FLINT, Michigan -- The month of April has been recognized as Financial Literacy Month
in the United States since 2003.
The purpose of that designation is to highlight the importance of sound money management skills and to teach Americans how to create and maintain healthy financial habits.
Antonio Brown, a Flint native who has been a licensed CPA for more than 15 years, recently merged his CPA firm with The John L Group, LLC
to create John L Financial Services
. The John L Group is run by Brown and his brothers, Luther and Jermaine Brown.
John L Financial Services works with individuals, nonprofit and for-profit organizations, churches, and others in the Flint area to provide tax education, preparation, and other services. He’s also planning to do some outreach to young people between the ages of 13-18 in the Flint area in April to highlight the importance of financial literacy.
“April is financial literacy month,” he said. “One of the things we’re attempting to do in the city is have a series of financial literacy courses for teenagers between ages 13-18. We’re committed to improving the financial literacy of residents and youth in the city of Flint, and also getting more youth involved in or at least interested in the accounting industry. We’re grossly underrepresented, and it’s a highly respected field and a solid career path. If we can get more exposure to the accounting industry, it bodes well for the community at large.”
As an African American licensed CPA, Brown himself represents less than 1 percent of all CPAs in the United States -- of the more than 600,000 CPAs in the country, only about 5,000 are Black, according to the National Society of Black Certified Public Accountants
Brown, who was educated in Flint’s public education system from grade school all the way through his first master’s degree, spoke with Flintside about his background in accounting and tax preparation, how the COVID-19 pandemic has changed the industry, and some tips for people in the midst of preparing their taxes this year.
Flintside: What neighborhood or area in Flint did you grow up in and what high school did you graduate from?
: “I’m from the northside, and spent the better part of my childhood by Garfield and King Elementary. I grew up on Jackson Avenue right off of MLK. I Graduated from Flint Northern in 2000, UM-Flint in 2004 and 2009 with MBA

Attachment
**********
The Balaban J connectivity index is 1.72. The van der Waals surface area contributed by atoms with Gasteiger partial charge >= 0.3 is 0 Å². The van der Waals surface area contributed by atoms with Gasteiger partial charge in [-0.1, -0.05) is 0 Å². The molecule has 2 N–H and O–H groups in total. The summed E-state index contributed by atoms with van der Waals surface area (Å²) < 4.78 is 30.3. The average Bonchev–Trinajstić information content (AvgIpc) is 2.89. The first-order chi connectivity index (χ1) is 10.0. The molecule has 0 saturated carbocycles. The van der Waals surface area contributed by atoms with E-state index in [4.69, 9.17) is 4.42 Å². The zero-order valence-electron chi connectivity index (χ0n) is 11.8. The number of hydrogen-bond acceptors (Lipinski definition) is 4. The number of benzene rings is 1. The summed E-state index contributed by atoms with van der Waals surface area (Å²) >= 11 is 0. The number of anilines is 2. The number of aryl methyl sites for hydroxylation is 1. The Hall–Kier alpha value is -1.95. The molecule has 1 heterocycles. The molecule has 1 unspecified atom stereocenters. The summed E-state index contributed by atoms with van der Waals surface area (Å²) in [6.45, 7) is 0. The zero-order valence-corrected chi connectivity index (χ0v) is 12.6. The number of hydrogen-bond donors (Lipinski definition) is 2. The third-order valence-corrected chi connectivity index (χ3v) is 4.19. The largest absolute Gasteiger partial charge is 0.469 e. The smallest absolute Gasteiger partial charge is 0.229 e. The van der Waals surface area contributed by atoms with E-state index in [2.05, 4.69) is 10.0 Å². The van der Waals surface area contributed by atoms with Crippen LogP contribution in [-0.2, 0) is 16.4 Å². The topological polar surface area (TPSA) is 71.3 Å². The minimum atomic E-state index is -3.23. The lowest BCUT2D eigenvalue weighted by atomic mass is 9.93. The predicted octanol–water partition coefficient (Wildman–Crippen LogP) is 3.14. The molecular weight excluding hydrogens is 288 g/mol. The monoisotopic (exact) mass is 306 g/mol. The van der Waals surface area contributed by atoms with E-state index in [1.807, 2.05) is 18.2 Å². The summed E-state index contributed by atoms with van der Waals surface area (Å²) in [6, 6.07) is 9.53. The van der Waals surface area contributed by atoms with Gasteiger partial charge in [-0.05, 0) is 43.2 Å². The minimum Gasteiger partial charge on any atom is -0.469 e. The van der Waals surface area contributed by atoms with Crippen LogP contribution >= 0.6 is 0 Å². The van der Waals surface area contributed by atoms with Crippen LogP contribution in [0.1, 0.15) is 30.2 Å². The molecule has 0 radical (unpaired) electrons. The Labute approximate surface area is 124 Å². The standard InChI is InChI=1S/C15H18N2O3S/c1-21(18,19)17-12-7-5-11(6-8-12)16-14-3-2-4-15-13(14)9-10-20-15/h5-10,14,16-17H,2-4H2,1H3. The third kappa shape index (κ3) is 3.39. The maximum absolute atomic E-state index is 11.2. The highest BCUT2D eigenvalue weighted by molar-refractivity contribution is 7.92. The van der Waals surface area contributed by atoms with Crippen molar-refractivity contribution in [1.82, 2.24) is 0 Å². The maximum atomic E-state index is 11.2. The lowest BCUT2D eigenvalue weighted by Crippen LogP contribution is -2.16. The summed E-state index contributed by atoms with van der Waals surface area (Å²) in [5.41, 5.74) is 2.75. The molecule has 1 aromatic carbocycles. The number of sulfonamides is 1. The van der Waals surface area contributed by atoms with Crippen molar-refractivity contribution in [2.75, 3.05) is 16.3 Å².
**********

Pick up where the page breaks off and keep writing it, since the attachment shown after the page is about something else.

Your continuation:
“That’s what I tell people when I’m talking about Flint -- I was born, raised and educated right here in Flint. I went to Flint Public Schools, I went to UM-Flint. I just recently, in 2020, got my second masters from Wayne State in education. But for 20-25 years, I was educated right in the city of Flint, so I truly am a product of Flint -- the public education system from elementary all the way to post graduate.”
Flintside: What made you want to launch your business in the Flint area?
: “I stayed in Flint. My wife and I, when we got married, we stayed in Flint and helped the community. I was doing my apprenticeship here. We had really taken root in Flint, we were raising a family.
“Back in 2005, I created AC Brown Tax Services and did taxes pretty much out of my house. In 2007, I passed my CPA license exam and got licensed and then launched AC Brown CPA and Associates in 2008. I launched it because, one, I lived in Flint and I really at that point didn’t plan on moving, so I established the business and still worked my job and then worked my business after hours.
“AC Brown CPA and Associates merged with the John L Group to formulate John L Financial Services. For more than 12 years or so, AC Brown CPA and Associates was the only Black-owned CPA firm in Genesee County. So, why stay in Flint? Because the Flint community needed us, especially when the population (in the city) is around 75-80 percent African American, to have representation in the accounting and CPA industry is important. There are some tax preparers or enrolled agents, but when you talk about the services of a CPA, we were for the most part, the only players in the county.
“We’re (The John L Group) family-owned and operated. We’re blood brothers, three of us own the company, we’re born and raised in Flint and all graduated from UM-Flint as well. All of us have taken that same path of being educated in Flint, growing up in Flint, and wanting to give to the community in a way that is unique.”
Flintside: What drew you into accounting? Did you always have an interest in math and numbers? What sparked that for you growing up?